UVALDE, Texas — A year after the shooting at Robb Elementary School that left 21 people dead, some families in Uvalde, Texas, are troubled that the authorities still have not finished investigating the events of that day, including the botched police response.
"We feel there's no justice for the fallen 21 — accountability," said Jessica Orona, whose 10-year-old son, Noah, was shot but survived the attack. "I think that's what hurts the most."
Local District Attorney Christina Mitchell said she is still waiting on an investigative report from the Texas Department of Public Safety before presenting the case to a grand jury. In a statement released Wednesday, Mitchell said she had been "optimistic" that the investigation would be completed by the one-year mark, but it is "not surprising" that it's still ongoing due to its magnitude.
"Ultimately what we want is to know who was there, where they were, and what they were doing," said Assistant District Attorney Scott Durfee. "And then the grand jury will make the final decision as to what crimes have been committed and whether indictments should ensue."
In total, 376 officers responded to the elementary school that day from 23 departments. Uvalde Police Chief Danny Rodriguez was on vacation that day, but he says that responding law enforcement, which included 25 of his officers, failed. His department is conducting its own administrative review, but he does not know when that will be complete.
"I think there was maybe a mixture of things that-- that occurred that day. Maybe there was too many different agencies-- too many leaders from different various agencies," said Rodriguez.
Body and hallway cameras obtained by ABC News show that top police officials, including Pete Arredondo, the Uvalde schools police chief at the time, and Mariano Pargas, the city's acting police chief, arrived on the scene while the gunman continued to shoot.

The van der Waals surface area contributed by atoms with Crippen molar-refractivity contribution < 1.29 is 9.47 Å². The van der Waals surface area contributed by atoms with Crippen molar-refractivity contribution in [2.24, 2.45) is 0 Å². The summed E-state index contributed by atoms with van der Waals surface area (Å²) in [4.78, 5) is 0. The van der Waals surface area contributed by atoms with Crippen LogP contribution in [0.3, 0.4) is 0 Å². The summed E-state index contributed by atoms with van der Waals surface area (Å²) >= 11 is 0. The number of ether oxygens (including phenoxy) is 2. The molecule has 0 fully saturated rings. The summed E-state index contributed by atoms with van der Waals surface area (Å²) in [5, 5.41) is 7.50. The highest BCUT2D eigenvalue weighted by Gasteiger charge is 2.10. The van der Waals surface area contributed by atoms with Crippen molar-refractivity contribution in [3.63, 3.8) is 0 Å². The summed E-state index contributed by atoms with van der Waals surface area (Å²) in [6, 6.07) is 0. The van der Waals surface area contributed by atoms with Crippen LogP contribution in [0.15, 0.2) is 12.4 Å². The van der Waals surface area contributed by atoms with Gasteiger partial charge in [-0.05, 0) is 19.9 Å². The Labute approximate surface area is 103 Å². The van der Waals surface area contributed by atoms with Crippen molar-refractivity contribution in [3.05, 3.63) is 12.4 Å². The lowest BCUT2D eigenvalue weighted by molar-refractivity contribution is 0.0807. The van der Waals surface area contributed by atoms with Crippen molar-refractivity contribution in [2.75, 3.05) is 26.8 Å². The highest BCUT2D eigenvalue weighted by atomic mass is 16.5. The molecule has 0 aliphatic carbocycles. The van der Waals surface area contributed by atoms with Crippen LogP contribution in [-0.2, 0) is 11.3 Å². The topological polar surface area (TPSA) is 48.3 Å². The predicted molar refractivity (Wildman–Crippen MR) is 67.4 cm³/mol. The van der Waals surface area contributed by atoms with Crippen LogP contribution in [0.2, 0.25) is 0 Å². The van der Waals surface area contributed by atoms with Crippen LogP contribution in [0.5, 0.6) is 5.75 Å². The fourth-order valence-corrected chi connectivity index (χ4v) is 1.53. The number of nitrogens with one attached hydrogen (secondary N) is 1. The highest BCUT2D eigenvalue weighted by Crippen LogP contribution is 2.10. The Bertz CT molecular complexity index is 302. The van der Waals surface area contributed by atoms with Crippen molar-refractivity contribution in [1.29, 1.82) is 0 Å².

Instead of engaging the gunman in the classroom, video shows law enforcement retreating back down the hallways. Investigators tell ABC News that, though there were many mistakes that day, these early moments are the focus of the scrutiny.
Despite phone calls from two students inside the classroom begging dispatchers for help and explaining that there were victims shot but still alive, police waited in the hallway for a specialized border patrol team to arrive.
Dispatch audio shows that Pargas knew about those 911 calls from inside more than 30 minutes before going in to rescue the students.
"An abject failure is being kind," said Director of the Texas Department of Public Safety Steve McCraw, whose own department had 91 officers on scene that day. Since the shooting, one DPS officer has been fired, another has resigned, and a third is appealing dismissal.
Whether that "abject failure" will be charged as a crime will be up to the grand jury, which has yet to be convened.
Arredondo has repeatedly defended his actions, saying he thought the gunman was "cornered." He was fired by the school district and has not responded to ABC News requests for an interview.
Pargas retired from the police department after officials said they would move to fire him. He is seeking to have his retirement status changed to "honorable" and told ABC News he could not do an interview while the investigation is ongoing.
Uvalde:365 is a continuing ABC News series reported from Uvalde and focused on the Texas community and how it forges on in the shadow of tragedy.
Pargas' former boss, Chief Rodriguez, is waiting for that administrative review to be complete before making any policy changes to the Uvalde Police Department. While the investigation is ongoing, he says the morale amongst his officers varies.
"The morale, it's a roller-coaster," said Rodriguez. "what they went through -- it's going to affect them for the rest of their lives. There's no doubt about that."
But the parents of some of the students who were also there that day, like Jessica and Oscar Orona, continue to wait for officials to be held responsible for the botched response.
"The atrocity that he not only experienced, but the length of time that he had to sit there amongst all of that you know, devastation," said Oscar Orona, of his son. "The thought of him having to go through that, it just haunts me and haunts us."
Since the shooting, six officers have left the Uvalde police force. Most of them were not on scene the day of the shooting, said Rodriguez, but the national and local criticism of the police response was overwhelming. A year after Uvalde's worst day, Rodriguez is faced with leading the department forward.
"We have to gain that community's trust, the way it was on May 23rd," said Rodriguez. "And we'll do it. We're going to do it. And and I'm going to be right there with my officers doing it. it's a group effort. And we all have to do this together."
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